There's all sorts of talk about the potential of virtual brands and ghost kitchens, but what do customers think?.
Does it make a difference to them? And, have they even heard of these sorts of things? I decided to do a survey to find out (more on the survey in Note 1)!
Let's start off with the last question. Have they even heard of these sorts of things? Well, yes and no. They had certainly heard of the major delivery companies. To put that in perspective, 88.9% had heard of DoorDash, 87.9% had heard of UberEats and 82.9% had heard of GrubHub.
But, when it came to virtual brands and ghost kitchens, awareness was pretty low. Only 4.5% of respondents had heard of virtual brands. About 22% of respondents had heard of ghost kitchens. Given the proliferation of ghost kitchens during the pandemic, this isn't particularly surprising.
Back to the question on whether it makes a difference to them--this is where it starts to get quite interesting. I randomly assigned respondents to one of five scenarios that varied previous experience with the restaurant (yes or no), the presence of an actual restaurant (yes or no) and if the restaurant company made the food themselves (yes or no).
After people read the scenario, I asked them how likely they would be to order from that restaurant. Interestingly, there was no significant difference. People didn't really seem to care about previous experience, the presence of an actual restaurant and where production was done.
I also asked a series of questions about various things that customers might be concerned about when ordering delivery, particularly from a virtual restaurant (please see Note 2 for a list ). The most important factor was 'all that matters is that the food is good.' Think about it.....People didn't care that much about a connection with the restaurant, weren't concerned about the quality of the food and didn't feel uncomfortable ordering something that they hadn't tried before. And, people didn't particularly care where their food was made.
I found the results to be extremely thought-provoking. There's been a lot of talk about whether ghost kitchens and virtual brands are just short-term phenomena that will fade away once we're finally through the pandemic. The results of my study seem to indicate that this may not be true.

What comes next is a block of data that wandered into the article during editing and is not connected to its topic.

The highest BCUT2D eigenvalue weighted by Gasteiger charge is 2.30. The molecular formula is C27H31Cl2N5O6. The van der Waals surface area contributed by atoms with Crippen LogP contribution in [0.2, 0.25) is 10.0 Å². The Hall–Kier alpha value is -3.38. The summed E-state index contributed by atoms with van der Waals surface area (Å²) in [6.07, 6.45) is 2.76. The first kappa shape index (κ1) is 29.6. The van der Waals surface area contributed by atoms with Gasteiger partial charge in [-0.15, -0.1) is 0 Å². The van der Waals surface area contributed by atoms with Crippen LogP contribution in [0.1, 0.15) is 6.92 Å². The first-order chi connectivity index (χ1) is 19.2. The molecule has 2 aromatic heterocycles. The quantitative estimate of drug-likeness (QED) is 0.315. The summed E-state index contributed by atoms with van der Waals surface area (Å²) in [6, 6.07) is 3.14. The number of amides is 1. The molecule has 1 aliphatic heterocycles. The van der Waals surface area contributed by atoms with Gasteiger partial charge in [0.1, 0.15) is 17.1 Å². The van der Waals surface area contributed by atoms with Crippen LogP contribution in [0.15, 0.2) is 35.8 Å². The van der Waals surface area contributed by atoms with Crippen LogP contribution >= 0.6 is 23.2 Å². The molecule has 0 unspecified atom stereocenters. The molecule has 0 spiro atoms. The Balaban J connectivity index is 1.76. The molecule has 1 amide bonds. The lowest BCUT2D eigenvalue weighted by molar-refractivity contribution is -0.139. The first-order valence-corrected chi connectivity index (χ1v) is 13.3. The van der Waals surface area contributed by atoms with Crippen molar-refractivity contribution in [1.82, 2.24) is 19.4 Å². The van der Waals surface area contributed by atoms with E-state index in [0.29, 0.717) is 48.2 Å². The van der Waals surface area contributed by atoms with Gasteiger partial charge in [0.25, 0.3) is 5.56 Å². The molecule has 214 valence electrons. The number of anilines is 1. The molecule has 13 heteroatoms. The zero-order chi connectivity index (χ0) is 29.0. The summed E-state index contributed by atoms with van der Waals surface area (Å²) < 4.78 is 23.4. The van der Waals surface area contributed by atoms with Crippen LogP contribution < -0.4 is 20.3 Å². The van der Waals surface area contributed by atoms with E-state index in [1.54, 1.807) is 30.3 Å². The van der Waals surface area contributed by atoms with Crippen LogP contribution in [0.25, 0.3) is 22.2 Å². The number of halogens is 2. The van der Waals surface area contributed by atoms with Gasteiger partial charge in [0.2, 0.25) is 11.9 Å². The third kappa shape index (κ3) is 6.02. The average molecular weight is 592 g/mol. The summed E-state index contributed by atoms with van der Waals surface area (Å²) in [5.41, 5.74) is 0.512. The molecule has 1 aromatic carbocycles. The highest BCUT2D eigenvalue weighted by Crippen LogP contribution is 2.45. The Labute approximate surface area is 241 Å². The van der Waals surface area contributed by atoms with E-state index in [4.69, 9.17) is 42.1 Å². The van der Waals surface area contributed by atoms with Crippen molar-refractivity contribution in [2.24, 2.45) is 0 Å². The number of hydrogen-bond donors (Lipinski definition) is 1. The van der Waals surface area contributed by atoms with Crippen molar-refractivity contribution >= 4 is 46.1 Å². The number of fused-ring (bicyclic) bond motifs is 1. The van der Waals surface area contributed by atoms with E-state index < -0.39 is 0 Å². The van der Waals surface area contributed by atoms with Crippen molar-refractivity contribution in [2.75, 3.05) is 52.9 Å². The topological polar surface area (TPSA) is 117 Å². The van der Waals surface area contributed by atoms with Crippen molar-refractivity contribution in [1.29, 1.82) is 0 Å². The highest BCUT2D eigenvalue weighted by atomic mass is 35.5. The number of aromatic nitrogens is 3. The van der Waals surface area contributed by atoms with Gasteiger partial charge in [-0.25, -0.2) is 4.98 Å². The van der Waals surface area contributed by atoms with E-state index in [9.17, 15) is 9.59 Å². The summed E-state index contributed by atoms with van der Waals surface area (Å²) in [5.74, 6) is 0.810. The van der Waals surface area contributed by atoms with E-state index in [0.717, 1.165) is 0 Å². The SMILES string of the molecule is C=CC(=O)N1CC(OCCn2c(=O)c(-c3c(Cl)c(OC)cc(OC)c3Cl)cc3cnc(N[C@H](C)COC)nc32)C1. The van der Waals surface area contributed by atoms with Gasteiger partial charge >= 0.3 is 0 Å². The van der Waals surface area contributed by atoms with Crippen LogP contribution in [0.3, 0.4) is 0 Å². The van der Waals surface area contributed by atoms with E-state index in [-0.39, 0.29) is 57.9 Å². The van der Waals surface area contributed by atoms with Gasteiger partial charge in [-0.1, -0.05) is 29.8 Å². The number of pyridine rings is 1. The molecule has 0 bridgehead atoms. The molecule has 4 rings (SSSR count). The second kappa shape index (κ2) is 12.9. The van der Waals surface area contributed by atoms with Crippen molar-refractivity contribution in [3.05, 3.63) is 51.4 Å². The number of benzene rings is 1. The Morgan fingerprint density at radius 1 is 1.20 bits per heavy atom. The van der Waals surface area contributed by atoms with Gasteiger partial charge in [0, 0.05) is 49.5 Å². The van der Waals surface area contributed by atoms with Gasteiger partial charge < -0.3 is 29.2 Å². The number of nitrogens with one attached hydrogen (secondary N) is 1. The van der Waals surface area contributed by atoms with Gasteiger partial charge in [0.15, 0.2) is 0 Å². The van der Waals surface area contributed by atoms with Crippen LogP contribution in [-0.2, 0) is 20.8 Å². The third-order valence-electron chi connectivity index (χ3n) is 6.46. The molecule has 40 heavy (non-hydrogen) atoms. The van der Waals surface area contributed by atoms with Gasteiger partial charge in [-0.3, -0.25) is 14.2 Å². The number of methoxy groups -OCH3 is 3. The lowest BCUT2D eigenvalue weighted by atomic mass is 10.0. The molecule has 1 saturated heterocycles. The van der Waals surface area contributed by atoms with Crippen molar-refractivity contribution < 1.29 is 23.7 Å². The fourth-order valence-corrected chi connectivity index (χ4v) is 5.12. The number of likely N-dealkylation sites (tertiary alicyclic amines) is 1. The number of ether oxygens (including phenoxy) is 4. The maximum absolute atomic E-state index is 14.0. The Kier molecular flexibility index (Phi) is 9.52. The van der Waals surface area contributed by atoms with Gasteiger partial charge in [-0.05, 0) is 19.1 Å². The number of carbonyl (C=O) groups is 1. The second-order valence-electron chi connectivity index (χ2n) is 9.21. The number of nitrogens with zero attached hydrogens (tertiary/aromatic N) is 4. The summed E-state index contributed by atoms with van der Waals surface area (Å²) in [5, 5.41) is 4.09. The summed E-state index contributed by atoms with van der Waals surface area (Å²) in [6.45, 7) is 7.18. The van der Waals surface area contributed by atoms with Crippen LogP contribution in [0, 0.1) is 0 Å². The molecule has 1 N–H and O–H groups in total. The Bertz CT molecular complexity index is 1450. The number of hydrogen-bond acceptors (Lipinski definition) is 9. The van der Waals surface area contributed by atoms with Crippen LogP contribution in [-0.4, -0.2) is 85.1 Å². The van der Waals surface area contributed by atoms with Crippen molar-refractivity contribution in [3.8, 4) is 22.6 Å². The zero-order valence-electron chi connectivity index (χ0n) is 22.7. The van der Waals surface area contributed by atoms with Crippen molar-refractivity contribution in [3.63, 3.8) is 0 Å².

- The survey was conducted in September 2021 and had a total of 198 respondents from US adults.
- Variables included (1) Prefer food prepared at the restaurant itself, (2) Liked having a personal connection with the restaurant, (3) All that matters is that the food is good, (4) I'd be worried about the quality of the food, (5) I'd be concerned about the accuracy of my order, (6) I'd be worried about hygiene, (7) it makes no difference to me where my order is made and (8) I'd feel uncomfortable trying things I hadn't tried before.
Sheryl E. Kimes, Ph.D., is professor emerita of operations management at the Cornell University School of Hotel Administration, Cornell SC Johnson College of Business, and a visiting professor of analytics and operations at the Business School at the National University of Singapore (firstname.lastname@example.org; email@example.com).
Her area of specialization is revenue management. She has been teaching, conducting research, and providing consulting services in this area for over 25 years. She has published over 100 articles and book chapters and has received multiple awards for her research including the Lifetime Achievement Award by the College of Service Operations of the Production and Operations Management Society and the Industry Relevance Award by the Cornell University Center for Hospitality Research in 2010, 2012, and 2014. In 2017, she was given the Hotel Sales and Marketing International Association Vanguard Award for Lifetime Achievement in Revenue Management. She was the third recipient of this award.